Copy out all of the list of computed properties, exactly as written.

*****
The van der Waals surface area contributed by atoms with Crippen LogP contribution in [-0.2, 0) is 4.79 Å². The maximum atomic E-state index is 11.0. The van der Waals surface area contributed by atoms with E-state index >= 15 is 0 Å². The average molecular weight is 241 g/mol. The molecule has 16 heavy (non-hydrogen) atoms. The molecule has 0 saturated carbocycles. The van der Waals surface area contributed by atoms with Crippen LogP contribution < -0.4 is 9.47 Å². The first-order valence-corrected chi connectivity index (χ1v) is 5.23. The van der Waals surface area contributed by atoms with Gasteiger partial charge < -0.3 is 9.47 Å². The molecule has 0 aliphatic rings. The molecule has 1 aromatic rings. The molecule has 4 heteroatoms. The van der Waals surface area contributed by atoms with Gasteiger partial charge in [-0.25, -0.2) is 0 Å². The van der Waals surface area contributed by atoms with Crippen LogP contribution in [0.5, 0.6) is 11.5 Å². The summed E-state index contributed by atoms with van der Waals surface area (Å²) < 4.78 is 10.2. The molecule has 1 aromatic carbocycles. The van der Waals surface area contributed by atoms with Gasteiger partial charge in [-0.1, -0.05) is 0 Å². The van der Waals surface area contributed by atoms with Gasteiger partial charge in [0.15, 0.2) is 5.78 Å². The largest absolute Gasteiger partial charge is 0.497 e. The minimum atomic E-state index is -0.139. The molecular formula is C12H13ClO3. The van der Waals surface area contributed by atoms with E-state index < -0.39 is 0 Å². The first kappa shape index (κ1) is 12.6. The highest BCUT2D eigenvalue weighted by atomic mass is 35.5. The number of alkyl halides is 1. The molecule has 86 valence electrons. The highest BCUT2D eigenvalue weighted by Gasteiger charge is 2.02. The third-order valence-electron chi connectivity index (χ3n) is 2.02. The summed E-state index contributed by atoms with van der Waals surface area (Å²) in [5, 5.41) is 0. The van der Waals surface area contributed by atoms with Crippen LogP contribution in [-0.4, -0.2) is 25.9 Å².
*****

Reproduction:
The van der Waals surface area contributed by atoms with Crippen LogP contribution in [-0.2, 0) is 4.79 Å². The maximum atomic E-state index is 11.0. The van der Waals surface area contributed by atoms with E-state index >= 15 is 0 Å². The average molecular weight is 241 g/mol. The molecule has 16 heavy (non-hydrogen) atoms. The molecule has 0 saturated carbocycles. The van der Waals surface area contributed by atoms with Crippen LogP contribution < -0.4 is 9.47 Å². The first-order valence-corrected chi connectivity index (χ1v) is 5.23. The van der Waals surface area contributed by atoms with Gasteiger partial charge < -0.3 is 9.47 Å². The molecule has 0 aliphatic rings. The molecule has 1 aromatic rings. The molecule has 4 heteroatoms. The van der Waals surface area contributed by atoms with Gasteiger partial charge in [-0.25, -0.2) is 0 Å². The van der Waals surface area contributed by atoms with Crippen LogP contribution in [0.5, 0.6) is 11.5 Å². The summed E-state index contributed by atoms with van der Waals surface area (Å²) < 4.78 is 10.2. The molecule has 1 aromatic carbocycles. The van der Waals surface area contributed by atoms with Gasteiger partial charge in [-0.1, -0.05) is 0 Å². The van der Waals surface area contributed by atoms with Gasteiger partial charge in [0.15, 0.2) is 5.78 Å². The largest absolute Gasteiger partial charge is 0.497 e. The minimum atomic E-state index is -0.139. The molecular formula is C12H13ClO3. The van der Waals surface area contributed by atoms with E-state index < -0.39 is 0 Å². The first kappa shape index (κ1) is 12.6. The highest BCUT2D eigenvalue weighted by atomic mass is 35.5. The number of alkyl halides is 1. The molecule has 86 valence electrons. The highest BCUT2D eigenvalue weighted by Gasteiger charge is 2.02. The third-order valence-electron chi connectivity index (χ3n) is 2.02. The summed E-state index contributed by atoms with van der Waals surface area (Å²) in [5, 5.41) is 0. The van der Waals surface area contributed by atoms with Crippen LogP contribution in [-0.4, -0.2) is 25.9 Å².